I'm an introvert, and I'm a pastor. It's a tough combination to pull off, especially when we tend to celebrate certain types of personalities over others in the world of ministry leadership.
As church planters, we went through a couple of different assessment periods before we launched Grace Hills Church, and I can specifically remember a couple of significant pain points in that process.
In one situation, it was made pretty clear that only the alpha males would successfully plant churches. This mentality still hangs around today and let me be blunt: it's baloney!
In another evaluation, we were turned down for funding consideration because I tested as a high "I" (Influence) on the DISC profile, and as we all know, only high "D's" (Dominance) can actually get anything done. Again, baloney.
There's absolutely nothing wrong with being a type-A, driven person with a tendency to light up the room or dominate conversations. My concern is that we often elevate certain personality types as more prone to success than others.
So I'm putting forth a new theory that the absolute, very best personality type to possess as a ministry leader is yours!
Look at the diversity of personalities represented among Bible characters. Moses was meek, Joshua was inspiring, Paul was an intellectual. Peter was bull-headed. And John was a lover of souls.
And when it comes to modern church leaders who have impacted my life deeply... Rick Warren is larger than life. David Jeremiah is the calm teacher. Erwin McManus is a wild man. Dave Ferguson is a motivator. Derwin Gray is an evangelism linebacker. Bob Goff gives people medals and balloons. And Chris Hodges is happy and a little hyper.
The fact is, the kingdom is made up of leaders of all kinds of shapes, sizes, and flavors. We need extroverts who storm the gates of hell boldly and introverts who care for the broken on the battlefield. We need organizers who systematize the work of ministry for efficiency and motivators who engage the passion lying deep within the body.
The notion that you need to lead with a personality that isn't naturally yours but looks more like a successful celebrity pastor is both hurtful and untrue.
Be you. Be the leader God carefully crafted from the womb. Know your strengths and weaknesses. Intentionally grow in areas you find challenging as a leader.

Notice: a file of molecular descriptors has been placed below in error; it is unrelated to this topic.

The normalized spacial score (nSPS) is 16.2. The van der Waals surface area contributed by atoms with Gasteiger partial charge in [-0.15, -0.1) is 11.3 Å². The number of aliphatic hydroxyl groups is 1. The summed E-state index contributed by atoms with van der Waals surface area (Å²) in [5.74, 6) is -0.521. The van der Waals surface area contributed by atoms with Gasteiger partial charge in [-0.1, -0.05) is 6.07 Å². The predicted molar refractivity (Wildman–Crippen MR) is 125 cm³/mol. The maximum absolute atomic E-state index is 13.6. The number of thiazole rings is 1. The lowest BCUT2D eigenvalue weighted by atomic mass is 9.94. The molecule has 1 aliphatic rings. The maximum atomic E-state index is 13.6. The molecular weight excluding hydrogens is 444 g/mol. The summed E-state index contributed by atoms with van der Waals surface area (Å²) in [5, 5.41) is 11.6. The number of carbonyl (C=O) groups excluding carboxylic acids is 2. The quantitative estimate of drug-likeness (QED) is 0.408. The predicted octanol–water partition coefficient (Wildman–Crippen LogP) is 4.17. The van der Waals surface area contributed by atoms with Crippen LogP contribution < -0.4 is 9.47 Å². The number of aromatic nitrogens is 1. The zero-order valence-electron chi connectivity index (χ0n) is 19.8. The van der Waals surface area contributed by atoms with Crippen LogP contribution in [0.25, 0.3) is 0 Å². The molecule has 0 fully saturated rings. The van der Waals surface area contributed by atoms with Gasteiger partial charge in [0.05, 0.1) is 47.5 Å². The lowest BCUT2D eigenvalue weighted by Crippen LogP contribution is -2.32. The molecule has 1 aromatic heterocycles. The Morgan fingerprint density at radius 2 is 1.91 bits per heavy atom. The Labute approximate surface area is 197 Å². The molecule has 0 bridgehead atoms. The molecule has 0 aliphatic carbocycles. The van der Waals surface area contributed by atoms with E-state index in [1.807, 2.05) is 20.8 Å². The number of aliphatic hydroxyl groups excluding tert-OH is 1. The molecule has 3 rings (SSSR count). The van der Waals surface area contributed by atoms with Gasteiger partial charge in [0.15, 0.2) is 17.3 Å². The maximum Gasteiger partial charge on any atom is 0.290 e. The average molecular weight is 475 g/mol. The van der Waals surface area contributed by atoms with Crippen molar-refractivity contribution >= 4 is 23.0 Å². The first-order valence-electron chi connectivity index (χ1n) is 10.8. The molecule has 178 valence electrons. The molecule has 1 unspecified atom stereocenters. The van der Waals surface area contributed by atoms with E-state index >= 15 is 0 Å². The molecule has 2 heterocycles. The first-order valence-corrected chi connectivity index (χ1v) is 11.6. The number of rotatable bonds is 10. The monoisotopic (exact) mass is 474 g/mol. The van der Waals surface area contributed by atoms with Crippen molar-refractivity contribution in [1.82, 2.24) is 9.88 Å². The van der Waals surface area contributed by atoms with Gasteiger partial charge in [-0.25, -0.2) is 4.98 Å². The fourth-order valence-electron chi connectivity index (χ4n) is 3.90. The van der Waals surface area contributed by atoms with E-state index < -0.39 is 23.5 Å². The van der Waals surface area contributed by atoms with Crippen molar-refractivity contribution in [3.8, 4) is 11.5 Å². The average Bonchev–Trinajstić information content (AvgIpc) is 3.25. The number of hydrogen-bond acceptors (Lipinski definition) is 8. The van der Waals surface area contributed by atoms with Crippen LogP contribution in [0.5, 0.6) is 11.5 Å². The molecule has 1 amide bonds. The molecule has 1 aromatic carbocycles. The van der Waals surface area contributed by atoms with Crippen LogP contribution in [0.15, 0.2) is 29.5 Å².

But reject the pressure to conform to a certain image of what a good leader must look like. God wants to you use YOU!
In fact, when God made you, he then broke the mold. There's never been anyone on the planet quite like you, and God uses a diversity of people to accomplish his mission of redeeming others to himself.
It's always wise to know yourself well so that you can surround yourself with fellow leaders who help to keep you in balance. But personality alone is just one aspect of who you are as a leader.
I was recently part of an assessment panel evaluating the readiness of some church planters. Before one particular candidate entered the room, we were all assured this particular candidate was a shoe-in. And he was sharp, as promised. His presentation was polished and his positive personality lit up the room.
As different panel members asked him questions about his planting strategy and approaches to ministry, he answered each one confidently. But something was missing for me. I finally spoke up to ask a different kind of question...
What is the biggest hurt you've ever been through? Tell us about a moment of pain that shaped the rest of your life.
He answered well, and I was finally convinced he possessed a particular quality missing among too many sharp, polished leaders... a pastor's heart.
While it's OK to assess people to discover their personalities and talents, we have to be careful not to pass over someone's potential because they aren't the "successful" type.
Sometimes, the very people we write off because of their meekness are the ones chosen for a special blessing and anointing from God.
So do you. Learn who you are and how to be confident about it. Grow and improve and work on your weaknesses, but don't ever believe you need to be someone you're not to have God's blessing on your life and leadership.
It takes all kinds. Really.
Brandon Cox has been a pastor since he was 19 and has served churches large and small, including serving as a pastor at Saddleback Church. Currently, he is planting a purpose-driven church in northwest Arkansas. He also serves as editor of pastors.com and Rick Warren's Pastors' Toolbox and authors a top 100 blog for church leaders, as well as a blog about men's issues, a blog about blogging and a blog about social media.
This article originally appeared at brandonacox.com.
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